Results of 145,795 candidates are withheld because of examination malpractice and the cases are currently being investigated.

Analyst Blames Federal And State Governments Over Missing Chibok Girls

vlcsnap-2014-05-05-14h44m09s235A public affairs analyst, Mr Sola Ojewusi, has blamed the federal and state governments over the kidnap of over two hundred school girls in Chibok, Borno State.

Speaking as a guest on Sunrise Daily, Channels Television’s breakfast programme on Monday, Ojewusi blamed the lack of synergy between the governments and the West African Examination Council (WAEC).

Reacting to a comment credited to the Head of WAEC’s National Office in Nigeria, Charles Eguridu, Ojewusi said “there seems to be a disconnect right from all forces that should have given the security needed to this kind of people involved.

“There is kind of a slow approach from the state and federal governments and from all the people that should have acted”.

He called for an investigation into the allegation made by Eguridu that the WAEC had recommended the relocation of the students from Chibok to Uba Local Government Area in Borno state.

He urged the federal government to create a better way of communication with the state governor and vice versa because “the president is in Abuja” and those on ground “may have more information than the presidency” noting that “you don’t expect the president to be everywhere”. He however was quick to add that the “buck stops at his desk”.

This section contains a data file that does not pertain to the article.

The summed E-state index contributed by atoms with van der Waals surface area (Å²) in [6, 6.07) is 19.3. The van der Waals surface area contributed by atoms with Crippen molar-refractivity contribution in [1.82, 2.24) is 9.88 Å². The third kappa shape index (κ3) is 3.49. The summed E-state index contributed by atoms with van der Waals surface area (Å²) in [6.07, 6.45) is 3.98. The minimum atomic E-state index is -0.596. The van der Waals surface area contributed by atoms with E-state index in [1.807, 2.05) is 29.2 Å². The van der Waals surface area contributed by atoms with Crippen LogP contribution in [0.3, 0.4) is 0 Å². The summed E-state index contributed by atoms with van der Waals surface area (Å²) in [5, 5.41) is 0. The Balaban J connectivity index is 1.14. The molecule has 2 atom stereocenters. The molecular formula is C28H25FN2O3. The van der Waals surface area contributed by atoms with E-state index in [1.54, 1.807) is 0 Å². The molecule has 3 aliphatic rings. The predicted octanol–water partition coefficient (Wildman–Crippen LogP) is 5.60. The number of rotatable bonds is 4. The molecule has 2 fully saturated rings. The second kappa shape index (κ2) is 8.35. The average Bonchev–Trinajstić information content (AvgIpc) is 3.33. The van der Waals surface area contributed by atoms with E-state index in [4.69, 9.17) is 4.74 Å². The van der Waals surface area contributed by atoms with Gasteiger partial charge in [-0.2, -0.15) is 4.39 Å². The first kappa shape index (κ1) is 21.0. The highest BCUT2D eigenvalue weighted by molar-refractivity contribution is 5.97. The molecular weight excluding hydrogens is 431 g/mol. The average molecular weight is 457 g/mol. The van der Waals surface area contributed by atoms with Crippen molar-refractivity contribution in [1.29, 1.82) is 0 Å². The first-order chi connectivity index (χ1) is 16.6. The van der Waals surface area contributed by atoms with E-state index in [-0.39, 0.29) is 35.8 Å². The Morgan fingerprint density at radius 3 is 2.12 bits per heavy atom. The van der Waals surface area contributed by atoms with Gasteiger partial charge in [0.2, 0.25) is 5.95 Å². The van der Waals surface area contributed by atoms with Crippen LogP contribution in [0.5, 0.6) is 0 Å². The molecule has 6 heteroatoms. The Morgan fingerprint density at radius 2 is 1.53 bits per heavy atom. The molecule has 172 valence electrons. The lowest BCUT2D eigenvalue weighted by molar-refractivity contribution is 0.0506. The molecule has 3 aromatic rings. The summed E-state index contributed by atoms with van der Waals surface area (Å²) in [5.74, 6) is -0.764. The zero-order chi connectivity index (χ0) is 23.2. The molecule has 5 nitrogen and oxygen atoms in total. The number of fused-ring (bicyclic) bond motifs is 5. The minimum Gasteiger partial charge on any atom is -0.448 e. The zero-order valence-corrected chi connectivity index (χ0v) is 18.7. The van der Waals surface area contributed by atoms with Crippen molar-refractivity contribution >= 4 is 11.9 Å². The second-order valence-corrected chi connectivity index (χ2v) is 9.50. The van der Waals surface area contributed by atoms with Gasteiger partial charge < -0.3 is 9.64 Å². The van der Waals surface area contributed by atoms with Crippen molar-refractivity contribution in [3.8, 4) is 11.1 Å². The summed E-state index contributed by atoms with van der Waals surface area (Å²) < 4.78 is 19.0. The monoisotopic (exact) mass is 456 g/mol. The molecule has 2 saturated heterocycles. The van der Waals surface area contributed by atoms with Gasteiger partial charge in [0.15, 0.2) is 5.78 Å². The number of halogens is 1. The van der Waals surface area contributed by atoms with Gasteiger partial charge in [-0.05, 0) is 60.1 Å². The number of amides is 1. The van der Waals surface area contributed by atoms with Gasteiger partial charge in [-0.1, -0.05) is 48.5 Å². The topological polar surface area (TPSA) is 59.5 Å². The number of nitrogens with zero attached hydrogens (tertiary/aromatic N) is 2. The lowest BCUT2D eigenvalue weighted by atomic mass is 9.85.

“But you have to help the president to do the things that you have asked him to do” he said.

He further noted that the Boko Haram issue is a Nigerian problem and not a regional problem citing the concerns the federal government had when the Niger Delta militants were attacking oil installations and kidnapping expatriates working for oil and construction companies.

He called on northern elders to call the radical Islamist sect to order the way “leaders in the south west went to meet this people (Odua People’s Congress) and told them we know you are trying to do something to be able to be a voice for the people of the South West but there are certain actions you are taking that is going to affect the interest of not only the south west but Nigeria” .